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‘Made in China 2025’ goals are unattainable: says a Tsinghua professor

The DigiTimes report, which cites Wei Shaojun, a professor at Tsinghua University and vice president of the China Semiconductor Industry Association, says the goals of China’s “Made in China 2025” program are unlikely to be met. It points out that Chinese chipmakers will struggle to meet 70 percent of domestic demand for ICs by 2025. In addition, the profitability, capitalization and investment capability of Chinese chipmakers are far behind those of their peers.

Source: SMIC


According to Wei Shaojun, while China has made progress in terms of the value share of domestically produced chips (from 13% in 2013 to 41.4% in 2022), the ambitious goal of 70% self-sufficiency in semiconductors seems almost unattainable. This is partly because both the U.S. and Europe fund their semiconductor sectors from government resources, and current global changes favor this.

It also points to the imbalance between supply and demand in China’s IC design sector. Although China has a monthly demand of about 1.5 million 300-mm wafer starts per month, domestic manufacturers can only supply about 440,000 WSPM per month.

According to Wei Shaojun and others in the industry, China has made a critical mistake over the past decade by relying heavily on foreign companies to operate in the country. Investor-owned Chinese semiconductor companies have shown solid growth, but non-Chinese companies have achieved an even higher growth rate. This underscores the Chinese semiconductor industry’s continued dependence on external support.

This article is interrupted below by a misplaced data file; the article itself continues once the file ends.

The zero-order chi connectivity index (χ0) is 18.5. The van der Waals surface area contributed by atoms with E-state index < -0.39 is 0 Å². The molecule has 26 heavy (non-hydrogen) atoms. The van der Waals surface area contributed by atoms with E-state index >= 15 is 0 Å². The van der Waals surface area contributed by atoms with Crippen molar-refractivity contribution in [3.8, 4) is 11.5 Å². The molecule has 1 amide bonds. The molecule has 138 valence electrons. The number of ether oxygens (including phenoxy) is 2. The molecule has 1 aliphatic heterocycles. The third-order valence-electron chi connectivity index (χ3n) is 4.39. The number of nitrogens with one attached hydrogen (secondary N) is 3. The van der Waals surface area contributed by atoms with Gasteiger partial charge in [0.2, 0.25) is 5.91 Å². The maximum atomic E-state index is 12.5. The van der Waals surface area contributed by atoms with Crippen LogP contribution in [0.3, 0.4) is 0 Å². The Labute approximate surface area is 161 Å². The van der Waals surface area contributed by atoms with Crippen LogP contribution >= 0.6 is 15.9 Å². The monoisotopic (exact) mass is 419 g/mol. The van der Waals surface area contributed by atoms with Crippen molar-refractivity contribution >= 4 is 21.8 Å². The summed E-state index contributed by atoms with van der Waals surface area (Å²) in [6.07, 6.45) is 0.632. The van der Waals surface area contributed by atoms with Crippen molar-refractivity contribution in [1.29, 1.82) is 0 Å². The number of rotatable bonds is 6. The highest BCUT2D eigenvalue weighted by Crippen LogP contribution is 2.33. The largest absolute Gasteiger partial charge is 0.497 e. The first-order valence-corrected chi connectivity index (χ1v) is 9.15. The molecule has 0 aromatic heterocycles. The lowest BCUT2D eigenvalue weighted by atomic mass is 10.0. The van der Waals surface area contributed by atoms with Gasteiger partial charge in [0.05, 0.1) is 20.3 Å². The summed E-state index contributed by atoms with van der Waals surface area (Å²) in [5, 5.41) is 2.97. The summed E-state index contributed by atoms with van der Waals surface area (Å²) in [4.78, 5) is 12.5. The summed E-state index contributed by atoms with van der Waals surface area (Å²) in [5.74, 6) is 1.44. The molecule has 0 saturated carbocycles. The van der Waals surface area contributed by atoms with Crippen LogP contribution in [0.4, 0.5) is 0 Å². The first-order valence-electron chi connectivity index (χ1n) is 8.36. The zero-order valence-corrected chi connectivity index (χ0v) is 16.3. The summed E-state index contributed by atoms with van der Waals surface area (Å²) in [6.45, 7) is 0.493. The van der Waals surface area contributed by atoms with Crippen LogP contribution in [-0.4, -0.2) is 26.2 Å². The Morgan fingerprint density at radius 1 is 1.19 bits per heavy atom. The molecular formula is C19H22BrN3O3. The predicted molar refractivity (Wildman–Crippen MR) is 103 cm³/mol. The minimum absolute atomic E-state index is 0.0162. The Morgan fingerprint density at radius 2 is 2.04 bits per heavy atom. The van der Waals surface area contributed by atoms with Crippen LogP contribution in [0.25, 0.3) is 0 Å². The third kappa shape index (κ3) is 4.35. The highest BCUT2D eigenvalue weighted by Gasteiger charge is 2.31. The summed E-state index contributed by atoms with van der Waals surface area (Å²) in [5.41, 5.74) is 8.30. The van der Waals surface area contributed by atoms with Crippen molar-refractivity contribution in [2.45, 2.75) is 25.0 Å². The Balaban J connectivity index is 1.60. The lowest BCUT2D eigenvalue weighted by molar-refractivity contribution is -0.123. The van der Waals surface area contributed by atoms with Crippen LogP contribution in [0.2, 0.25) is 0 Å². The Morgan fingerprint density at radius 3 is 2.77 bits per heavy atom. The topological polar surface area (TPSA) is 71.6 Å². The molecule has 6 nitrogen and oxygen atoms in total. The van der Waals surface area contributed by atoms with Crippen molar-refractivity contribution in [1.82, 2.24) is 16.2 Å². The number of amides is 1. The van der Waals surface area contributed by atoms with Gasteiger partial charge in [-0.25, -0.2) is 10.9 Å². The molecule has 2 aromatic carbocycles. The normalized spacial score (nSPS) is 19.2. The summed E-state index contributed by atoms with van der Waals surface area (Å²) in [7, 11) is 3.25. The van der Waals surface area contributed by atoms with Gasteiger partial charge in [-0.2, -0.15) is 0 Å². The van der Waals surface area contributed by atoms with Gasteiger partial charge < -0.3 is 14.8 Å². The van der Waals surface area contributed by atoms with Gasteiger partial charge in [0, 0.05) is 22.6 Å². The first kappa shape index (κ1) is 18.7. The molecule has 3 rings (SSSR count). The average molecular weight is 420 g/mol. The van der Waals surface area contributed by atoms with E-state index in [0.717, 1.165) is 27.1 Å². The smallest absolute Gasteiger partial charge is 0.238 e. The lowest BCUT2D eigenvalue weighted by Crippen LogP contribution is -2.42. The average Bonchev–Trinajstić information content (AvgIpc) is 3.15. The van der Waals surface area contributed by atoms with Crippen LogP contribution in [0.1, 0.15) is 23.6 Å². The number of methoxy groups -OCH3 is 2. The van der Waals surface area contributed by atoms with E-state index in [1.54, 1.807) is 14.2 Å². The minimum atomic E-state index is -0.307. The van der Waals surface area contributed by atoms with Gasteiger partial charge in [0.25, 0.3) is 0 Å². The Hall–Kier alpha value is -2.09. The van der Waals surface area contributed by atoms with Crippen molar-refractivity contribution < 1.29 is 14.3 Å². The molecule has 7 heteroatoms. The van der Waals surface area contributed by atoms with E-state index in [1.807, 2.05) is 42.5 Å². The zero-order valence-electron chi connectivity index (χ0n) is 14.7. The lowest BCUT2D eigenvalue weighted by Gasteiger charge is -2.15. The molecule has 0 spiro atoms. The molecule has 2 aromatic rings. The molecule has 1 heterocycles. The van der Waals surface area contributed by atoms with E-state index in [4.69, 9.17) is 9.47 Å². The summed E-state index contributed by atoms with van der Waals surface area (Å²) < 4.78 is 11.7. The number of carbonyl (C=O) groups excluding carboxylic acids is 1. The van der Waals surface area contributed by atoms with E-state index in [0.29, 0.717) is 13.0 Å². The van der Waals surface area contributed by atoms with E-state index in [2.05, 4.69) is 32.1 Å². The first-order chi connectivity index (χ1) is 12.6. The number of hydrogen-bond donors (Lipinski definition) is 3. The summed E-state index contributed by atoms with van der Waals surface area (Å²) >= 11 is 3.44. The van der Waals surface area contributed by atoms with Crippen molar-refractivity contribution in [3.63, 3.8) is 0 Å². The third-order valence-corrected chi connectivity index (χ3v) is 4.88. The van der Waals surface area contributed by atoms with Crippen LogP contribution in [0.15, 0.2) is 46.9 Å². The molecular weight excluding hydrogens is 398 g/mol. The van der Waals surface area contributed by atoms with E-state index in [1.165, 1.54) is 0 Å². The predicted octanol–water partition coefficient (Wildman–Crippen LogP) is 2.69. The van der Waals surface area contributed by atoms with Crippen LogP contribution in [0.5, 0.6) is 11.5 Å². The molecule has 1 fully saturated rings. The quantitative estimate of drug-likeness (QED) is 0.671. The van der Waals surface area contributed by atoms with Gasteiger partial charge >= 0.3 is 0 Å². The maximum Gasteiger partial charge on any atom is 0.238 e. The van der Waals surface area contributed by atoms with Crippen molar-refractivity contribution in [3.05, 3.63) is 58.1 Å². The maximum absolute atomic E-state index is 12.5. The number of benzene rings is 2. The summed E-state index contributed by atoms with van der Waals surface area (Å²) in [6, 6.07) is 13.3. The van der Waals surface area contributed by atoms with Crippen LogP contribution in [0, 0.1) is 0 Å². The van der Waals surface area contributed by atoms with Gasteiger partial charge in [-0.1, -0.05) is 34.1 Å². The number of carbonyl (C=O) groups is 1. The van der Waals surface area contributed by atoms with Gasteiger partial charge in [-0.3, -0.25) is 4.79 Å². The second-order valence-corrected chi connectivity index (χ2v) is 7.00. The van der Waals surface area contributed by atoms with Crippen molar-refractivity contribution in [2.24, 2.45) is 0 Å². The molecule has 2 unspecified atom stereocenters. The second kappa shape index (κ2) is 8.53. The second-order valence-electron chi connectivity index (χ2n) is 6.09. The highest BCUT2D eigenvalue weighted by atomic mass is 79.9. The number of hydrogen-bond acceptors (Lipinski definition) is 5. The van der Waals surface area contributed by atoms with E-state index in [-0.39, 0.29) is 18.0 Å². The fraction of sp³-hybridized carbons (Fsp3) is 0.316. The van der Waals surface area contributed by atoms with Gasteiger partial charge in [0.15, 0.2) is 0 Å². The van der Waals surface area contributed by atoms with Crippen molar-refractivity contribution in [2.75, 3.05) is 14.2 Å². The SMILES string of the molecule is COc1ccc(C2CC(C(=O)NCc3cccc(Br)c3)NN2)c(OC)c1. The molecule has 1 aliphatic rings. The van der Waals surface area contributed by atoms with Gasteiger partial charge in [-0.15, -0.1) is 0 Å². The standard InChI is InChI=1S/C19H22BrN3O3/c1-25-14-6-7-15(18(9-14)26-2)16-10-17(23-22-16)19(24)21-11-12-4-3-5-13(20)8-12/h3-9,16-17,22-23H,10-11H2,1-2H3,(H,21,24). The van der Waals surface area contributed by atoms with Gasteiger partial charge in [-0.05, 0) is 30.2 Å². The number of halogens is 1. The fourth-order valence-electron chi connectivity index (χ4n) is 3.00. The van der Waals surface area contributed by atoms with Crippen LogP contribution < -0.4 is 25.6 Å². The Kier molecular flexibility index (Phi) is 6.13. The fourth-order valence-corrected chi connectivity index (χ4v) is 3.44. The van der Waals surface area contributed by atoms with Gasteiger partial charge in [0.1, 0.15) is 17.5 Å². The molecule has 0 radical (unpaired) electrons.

Furthermore, it is pointed out that Chinese semiconductor companies have underperformed in Chinese markets. Listed companies have low gross margins in the IC design sector. Chinese companies have lower profitability and profit margins compared to their U.S. peers.

In summary, the report reveals that China still has much work to do to close the gap with semiconductor industry leaders. This is especially true for the development of domestic CPUs and GPUs.

Source: TomsHardware


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China selbst scheint diese Problematik schon länger erkannt zu haben. Daher wohl auch das militärische und politische Bedrängen von Taiwan.

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Igor Wallossek

Editor-in-chief and name-giver of igor'sLAB as the content successor of Tom's Hardware Germany, whose license was returned in June 2019 in order to better meet the qualitative demands of web content and challenges of new media such as YouTube with its own channel.

Computer nerd since 1983, audio freak since 1979 and pretty much open to anything with a plug or battery for over 50 years.

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